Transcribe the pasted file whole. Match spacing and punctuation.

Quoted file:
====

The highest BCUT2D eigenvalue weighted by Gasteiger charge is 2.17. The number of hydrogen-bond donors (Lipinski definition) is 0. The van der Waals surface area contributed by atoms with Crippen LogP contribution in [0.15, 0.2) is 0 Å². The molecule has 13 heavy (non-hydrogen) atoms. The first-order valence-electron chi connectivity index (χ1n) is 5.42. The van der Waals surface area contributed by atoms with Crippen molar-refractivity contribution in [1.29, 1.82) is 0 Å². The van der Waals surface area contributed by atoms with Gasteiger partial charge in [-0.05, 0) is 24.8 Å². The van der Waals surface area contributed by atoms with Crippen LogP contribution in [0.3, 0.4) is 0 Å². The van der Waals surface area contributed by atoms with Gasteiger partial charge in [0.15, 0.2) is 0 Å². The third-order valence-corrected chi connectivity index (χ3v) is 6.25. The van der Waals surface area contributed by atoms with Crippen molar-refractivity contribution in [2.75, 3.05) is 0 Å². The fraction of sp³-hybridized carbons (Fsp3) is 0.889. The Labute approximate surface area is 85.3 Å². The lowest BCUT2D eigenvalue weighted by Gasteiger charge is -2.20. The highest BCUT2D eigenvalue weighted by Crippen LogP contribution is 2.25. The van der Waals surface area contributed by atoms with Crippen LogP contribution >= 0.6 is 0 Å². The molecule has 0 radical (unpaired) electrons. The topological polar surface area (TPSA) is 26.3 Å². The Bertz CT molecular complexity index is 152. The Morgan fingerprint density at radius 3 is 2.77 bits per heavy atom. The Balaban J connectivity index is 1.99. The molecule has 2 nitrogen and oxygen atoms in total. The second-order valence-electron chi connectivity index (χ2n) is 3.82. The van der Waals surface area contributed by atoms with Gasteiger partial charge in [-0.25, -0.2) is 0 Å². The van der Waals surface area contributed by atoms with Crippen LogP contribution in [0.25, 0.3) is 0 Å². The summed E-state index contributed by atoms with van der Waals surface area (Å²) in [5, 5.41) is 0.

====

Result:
The highest BCUT2D eigenvalue weighted by Gasteiger charge is 2.17. The number of hydrogen-bond donors (Lipinski definition) is 0. The van der Waals surface area contributed by atoms with Crippen LogP contribution in [0.15, 0.2) is 0 Å². The molecule has 13 heavy (non-hydrogen) atoms. The first-order valence-electron chi connectivity index (χ1n) is 5.42. The van der Waals surface area contributed by atoms with Crippen molar-refractivity contribution in [1.29, 1.82) is 0 Å². The van der Waals surface area contributed by atoms with Gasteiger partial charge in [-0.05, 0) is 24.8 Å². The van der Waals surface area contributed by atoms with Crippen LogP contribution in [0.3, 0.4) is 0 Å². The van der Waals surface area contributed by atoms with Gasteiger partial charge in [0.15, 0.2) is 0 Å². The third-order valence-corrected chi connectivity index (χ3v) is 6.25. The van der Waals surface area contributed by atoms with Crippen molar-refractivity contribution in [2.75, 3.05) is 0 Å². The fraction of sp³-hybridized carbons (Fsp3) is 0.889. The Labute approximate surface area is 85.3 Å². The lowest BCUT2D eigenvalue weighted by Gasteiger charge is -2.20. The highest BCUT2D eigenvalue weighted by Crippen LogP contribution is 2.25. The van der Waals surface area contributed by atoms with Crippen LogP contribution >= 0.6 is 0 Å². The molecule has 0 radical (unpaired) electrons. The topological polar surface area (TPSA) is 26.3 Å². The Bertz CT molecular complexity index is 152. The Morgan fingerprint density at radius 3 is 2.77 bits per heavy atom. The Balaban J connectivity index is 1.99. The molecule has 2 nitrogen and oxygen atoms in total. The second-order valence-electron chi connectivity index (χ2n) is 3.82. The van der Waals surface area contributed by atoms with Gasteiger partial charge in [-0.25, -0.2) is 0 Å². The van der Waals surface area contributed by atoms with Crippen LogP contribution in [0.25, 0.3) is 0 Å². The summed E-state index contributed by atoms with van der Waals surface area (Å²) in [5, 5.41) is 0.